The High Court has made the decision to allow a judicial review early in 2018 into a shift pattern that sees firefighters spend 96 hours straight on duty.
The Fire Brigades Union (FBU), who sought the review, wholeheartedly welcome the court’s decision. They say these long shifts, known as the ‘close proximity crewing’ or CPC system, pose a threat to safety due to an increased risk of fatigue due to being on duty for such a lengthy period.
The case was taken to the high court after South Yorkshire Fire Authority included the problematic shift system in its three year ‘risk management plan’, in spite of having been vigorously challenged by the FBU since 2012, and the shift system having being slammed in an Employment Tribunal in December 2015. It is also in breach of both European and UK law.
Andy Dark, FBU assistant general secretary, said:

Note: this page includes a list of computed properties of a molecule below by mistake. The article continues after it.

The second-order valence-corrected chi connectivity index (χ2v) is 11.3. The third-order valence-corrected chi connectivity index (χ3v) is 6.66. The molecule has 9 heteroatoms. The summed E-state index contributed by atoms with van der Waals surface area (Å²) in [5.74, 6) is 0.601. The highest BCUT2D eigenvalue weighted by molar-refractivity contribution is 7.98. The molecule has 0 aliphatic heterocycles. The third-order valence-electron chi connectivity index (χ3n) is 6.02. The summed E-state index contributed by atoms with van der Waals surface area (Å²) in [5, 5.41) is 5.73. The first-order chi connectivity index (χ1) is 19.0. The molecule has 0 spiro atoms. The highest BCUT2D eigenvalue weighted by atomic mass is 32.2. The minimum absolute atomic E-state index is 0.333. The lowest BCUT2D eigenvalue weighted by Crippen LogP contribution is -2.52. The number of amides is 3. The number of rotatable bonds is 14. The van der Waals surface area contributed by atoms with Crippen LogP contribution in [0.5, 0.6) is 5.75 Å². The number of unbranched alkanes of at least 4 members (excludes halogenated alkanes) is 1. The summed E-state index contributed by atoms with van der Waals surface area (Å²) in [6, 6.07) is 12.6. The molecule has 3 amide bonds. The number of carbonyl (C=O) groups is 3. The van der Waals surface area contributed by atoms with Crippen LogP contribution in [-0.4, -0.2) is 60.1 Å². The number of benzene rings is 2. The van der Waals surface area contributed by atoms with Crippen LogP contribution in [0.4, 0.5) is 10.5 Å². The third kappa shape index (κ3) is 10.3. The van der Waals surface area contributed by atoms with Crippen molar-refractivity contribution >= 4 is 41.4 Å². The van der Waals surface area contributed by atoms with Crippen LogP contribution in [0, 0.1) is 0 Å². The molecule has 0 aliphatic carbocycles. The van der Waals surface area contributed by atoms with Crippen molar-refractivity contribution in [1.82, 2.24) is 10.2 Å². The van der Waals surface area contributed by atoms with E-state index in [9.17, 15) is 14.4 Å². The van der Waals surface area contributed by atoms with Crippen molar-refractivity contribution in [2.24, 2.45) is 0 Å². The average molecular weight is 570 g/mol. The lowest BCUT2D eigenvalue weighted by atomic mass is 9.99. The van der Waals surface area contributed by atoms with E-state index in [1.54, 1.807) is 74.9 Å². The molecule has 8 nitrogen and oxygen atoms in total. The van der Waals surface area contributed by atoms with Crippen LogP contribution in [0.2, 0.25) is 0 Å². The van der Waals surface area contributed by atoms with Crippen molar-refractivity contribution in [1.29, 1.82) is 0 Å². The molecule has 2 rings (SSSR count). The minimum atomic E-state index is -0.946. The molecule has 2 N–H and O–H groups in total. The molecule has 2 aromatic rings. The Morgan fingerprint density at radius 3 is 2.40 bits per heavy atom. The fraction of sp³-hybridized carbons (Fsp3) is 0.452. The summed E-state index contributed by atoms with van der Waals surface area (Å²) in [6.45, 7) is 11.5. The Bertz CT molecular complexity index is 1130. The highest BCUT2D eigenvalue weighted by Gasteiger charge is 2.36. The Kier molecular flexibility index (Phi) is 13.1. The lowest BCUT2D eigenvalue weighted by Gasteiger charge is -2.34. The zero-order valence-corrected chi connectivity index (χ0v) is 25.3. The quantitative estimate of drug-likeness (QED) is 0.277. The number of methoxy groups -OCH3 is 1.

“If these duty systems continue to be utilised by Fire and Rescue Services, tragic consequences are almost inevitable. It is impossible to imagine how any fire and rescue service can reasonably argue that they can give any assurance that a firefighter on such a duty system would be in a fit state to face the strain, stress and physical demands at a highly challenging incident, an extreme example being that faced by the firefighters who responded to the Grenfell Tower fire. Or the protracted call outs we experience all too regularly when there is serious flooding, when both the physical and mental demands of the job can really take their toll.
“We are relieved to know that we now have the green light to seek a high court ruling on this worrying matter. It is a source of acute frustration that, in the absence of a collective agreement, a public body has chosen to blatantly disregard a clear Employment Tribunal ruling, and to maintain a system of working which places both public and firefighters at significant risk.”